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We know that wizards and witches publish books, but most books we encounter are rather old. I'm wondering if wizards and witches employed at academies like Hogwarts (or in other places) perform research in the sense of modern academic research in the sciences and other fields. There must be modern magical historians and certainly sociologists and zoologists etc, e.g. Newt Scamander researches magical beasts and is writing a book about them. My questions are,

  • Does the wizarding world have a formal publication/peer-review system for magical research akin to modern academia (i.e. not just book publications, which most authors in academia will only do once or twice, normally later in their career after publishing many papers)?

  • Is there any active research into the "science of magic", e.g. are there people who theorize about the nature and laws of magic in the way that physicists have theories for the laws of physics? Is there research into the mechanics of magic (such as how it works or what incantations actually do or what a wand physically affects) or its applications (such as the invention of new spells or potions) in an academic context (i.e. not businesses inventing new novelty magics for retail like the Weasley twins)?

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    There doesn't seem to be any organised scientific research into magic happening in the world of Harry Potter. Probably the closest thing we see is magiczoology or the study of the effects of various substances (such as Dragons Blood). – Valorum Jun 9 at 22:47
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    Dumbledore and the 12 Uses of Dragon's Blood comes to mind – NKCampbell Jun 9 at 23:02
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    I think that the teachers most likely don't discover new topics themselves, they rather use the knowledge of those whose job it is to discover new topics to have an extensive knowledge of what they teach. – Ginge Jun 9 at 23:33
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    Prof Binns is famous for not contributing anything new. – Valorum Jun 9 at 23:34
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    Hogwarts is a school, not an university. We don't know about the existance of a wizarding university. The wizarding world is much smaller, so even if they want, they wouldn't produce enough papers to warrant a regular publication. – QuestionAuthority Jun 10 at 6:49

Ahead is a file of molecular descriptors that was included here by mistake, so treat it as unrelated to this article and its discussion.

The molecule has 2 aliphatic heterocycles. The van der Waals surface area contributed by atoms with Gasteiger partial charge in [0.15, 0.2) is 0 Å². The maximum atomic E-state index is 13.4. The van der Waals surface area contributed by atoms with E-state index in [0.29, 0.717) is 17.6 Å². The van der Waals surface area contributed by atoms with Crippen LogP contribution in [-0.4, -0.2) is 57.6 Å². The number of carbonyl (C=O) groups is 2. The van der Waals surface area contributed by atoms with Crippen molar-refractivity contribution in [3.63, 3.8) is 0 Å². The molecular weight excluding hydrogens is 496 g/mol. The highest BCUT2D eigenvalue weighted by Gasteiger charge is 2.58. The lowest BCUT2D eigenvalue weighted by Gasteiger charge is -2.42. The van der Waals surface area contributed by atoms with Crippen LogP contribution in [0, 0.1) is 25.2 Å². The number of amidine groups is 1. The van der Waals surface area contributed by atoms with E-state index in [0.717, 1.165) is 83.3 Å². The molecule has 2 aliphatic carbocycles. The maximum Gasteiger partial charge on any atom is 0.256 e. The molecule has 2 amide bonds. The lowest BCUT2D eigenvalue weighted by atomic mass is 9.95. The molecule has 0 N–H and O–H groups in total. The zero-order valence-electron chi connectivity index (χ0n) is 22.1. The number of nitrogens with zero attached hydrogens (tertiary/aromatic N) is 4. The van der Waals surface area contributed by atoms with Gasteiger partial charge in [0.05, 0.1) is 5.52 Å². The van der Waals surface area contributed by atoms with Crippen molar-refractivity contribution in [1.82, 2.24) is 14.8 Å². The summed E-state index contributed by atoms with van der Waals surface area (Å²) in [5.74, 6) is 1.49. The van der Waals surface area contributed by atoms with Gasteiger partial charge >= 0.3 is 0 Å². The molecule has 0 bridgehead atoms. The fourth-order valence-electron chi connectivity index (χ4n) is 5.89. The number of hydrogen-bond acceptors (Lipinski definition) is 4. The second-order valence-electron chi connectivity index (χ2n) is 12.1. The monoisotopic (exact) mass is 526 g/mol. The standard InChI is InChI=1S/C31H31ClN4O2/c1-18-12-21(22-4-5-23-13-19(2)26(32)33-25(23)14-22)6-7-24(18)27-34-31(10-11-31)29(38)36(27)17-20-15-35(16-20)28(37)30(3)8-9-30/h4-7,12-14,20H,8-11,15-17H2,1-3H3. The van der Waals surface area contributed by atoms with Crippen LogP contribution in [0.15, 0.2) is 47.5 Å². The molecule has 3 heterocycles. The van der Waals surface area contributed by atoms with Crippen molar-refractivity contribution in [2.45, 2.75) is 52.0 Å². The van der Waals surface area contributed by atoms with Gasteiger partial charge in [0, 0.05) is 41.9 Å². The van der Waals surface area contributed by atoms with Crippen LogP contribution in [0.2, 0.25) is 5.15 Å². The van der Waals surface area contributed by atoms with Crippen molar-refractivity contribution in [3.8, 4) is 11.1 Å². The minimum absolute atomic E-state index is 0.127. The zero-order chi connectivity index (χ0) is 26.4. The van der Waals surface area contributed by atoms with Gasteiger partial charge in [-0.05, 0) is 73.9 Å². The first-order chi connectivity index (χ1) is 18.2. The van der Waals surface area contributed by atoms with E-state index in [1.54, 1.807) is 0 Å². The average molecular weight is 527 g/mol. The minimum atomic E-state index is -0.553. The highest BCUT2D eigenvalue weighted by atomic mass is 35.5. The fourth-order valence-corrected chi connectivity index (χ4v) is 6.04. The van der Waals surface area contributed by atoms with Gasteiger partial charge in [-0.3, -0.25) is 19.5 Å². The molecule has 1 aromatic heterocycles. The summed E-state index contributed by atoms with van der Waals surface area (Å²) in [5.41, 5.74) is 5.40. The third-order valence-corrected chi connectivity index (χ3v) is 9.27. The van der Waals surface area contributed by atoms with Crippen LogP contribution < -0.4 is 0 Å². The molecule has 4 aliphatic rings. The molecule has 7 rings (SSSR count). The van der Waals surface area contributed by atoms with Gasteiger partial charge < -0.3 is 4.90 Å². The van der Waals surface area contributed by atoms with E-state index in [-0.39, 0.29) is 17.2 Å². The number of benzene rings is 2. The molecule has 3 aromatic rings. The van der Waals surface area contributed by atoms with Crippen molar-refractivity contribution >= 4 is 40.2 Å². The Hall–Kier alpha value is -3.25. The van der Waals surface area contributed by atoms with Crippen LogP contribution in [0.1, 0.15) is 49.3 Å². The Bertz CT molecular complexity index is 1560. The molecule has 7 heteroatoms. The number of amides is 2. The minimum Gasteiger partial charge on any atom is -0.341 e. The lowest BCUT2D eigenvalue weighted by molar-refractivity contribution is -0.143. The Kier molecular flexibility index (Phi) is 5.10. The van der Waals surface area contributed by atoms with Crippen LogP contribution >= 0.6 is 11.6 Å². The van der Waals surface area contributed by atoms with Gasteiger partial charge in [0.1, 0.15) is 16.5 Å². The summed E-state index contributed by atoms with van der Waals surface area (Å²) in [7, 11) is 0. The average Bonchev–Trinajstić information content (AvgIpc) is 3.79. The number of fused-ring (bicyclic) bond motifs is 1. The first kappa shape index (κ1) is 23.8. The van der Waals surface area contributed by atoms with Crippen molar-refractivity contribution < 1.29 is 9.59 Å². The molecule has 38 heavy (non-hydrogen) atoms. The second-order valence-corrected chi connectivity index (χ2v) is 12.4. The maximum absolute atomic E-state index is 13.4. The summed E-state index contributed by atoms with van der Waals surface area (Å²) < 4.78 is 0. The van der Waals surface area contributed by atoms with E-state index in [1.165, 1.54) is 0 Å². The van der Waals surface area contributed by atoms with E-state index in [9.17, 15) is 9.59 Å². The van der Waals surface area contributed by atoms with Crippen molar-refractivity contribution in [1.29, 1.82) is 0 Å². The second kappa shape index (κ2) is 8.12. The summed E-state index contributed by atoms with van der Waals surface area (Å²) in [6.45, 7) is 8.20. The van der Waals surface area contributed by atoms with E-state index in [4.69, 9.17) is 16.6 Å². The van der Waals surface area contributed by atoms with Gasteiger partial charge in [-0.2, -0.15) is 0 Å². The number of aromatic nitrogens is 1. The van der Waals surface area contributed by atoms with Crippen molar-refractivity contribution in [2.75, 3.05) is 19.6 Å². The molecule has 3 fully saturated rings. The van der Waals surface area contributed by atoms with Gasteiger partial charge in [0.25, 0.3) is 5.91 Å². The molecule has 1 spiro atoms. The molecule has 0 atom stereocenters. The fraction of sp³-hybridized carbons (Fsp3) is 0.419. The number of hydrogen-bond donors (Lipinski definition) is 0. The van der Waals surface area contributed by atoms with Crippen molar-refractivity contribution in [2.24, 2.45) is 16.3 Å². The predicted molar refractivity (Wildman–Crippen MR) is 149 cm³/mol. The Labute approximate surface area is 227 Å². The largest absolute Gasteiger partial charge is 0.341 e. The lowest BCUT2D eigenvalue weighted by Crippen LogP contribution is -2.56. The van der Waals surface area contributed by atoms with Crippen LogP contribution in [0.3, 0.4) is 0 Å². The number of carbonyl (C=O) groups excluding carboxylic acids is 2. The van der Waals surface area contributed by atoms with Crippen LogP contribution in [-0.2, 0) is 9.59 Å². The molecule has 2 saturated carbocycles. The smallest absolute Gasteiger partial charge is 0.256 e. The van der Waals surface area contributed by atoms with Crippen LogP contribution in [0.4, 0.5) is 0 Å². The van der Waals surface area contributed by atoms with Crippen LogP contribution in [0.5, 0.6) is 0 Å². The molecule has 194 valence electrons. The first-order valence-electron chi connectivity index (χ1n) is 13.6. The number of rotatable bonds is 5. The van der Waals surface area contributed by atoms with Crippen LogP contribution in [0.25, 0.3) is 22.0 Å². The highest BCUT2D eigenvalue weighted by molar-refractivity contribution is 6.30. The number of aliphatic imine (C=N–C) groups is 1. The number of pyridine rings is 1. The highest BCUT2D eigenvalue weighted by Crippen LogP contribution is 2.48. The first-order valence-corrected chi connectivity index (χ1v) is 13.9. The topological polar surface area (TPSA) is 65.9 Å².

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Wizarding world seems to have this kind of publication and some sort of "science of magic"


When Harry spends the remainder of his holidays in the Leaky Cauldron during Prisoner of Azkaban, he

liked watching the other guests: [...] venerable-looking wizards arguing over the latest article in Transfiguration Today

Harry Potter and the Prisoner of Azkaban, ch4 The Leaky Cauldron, p41, first American Edition

Later, in Deathly Hallows, we have more insight of what is Transfiguration Today along with other publications:

Several of [Dumbledore's] papers found their way into learned publications such as Transfiguration Today, Challenge in Charms and The Practical Potioneer.

Harry Potter and the Deathly Hallows, ch2 In Memoriam, p21, first American Edition

A bit later in the same book, we have a bit more details :

Several years later, however, the author sent an owl to Albus at Hogwarts, having been favorably impressed by his paper on trans-species transformation in Transfiguration Today

Harry Potter and the Deathly Hallows, ch18 The Life and Lies of Albus Dumbledore, p256, first American Edition

From the wording, it seems that those three publications are the Nature of the wizards; people can submit articles and they seem to be reviewed. The wording also implies that articles (at least in Transfiguration Today) concerns new areas of magic or ground-breaking advances.

Finally, it seems that this kind of "fundamental research" exists in every field (emphasis mine):

"The potion that Professor Snape has been making for me is a very recent discovery"

Harry Potter and the Prisoner of Azkaban, ch18 Moony, Wormtail, Padfoot, and Prongs, p244, first American Edition

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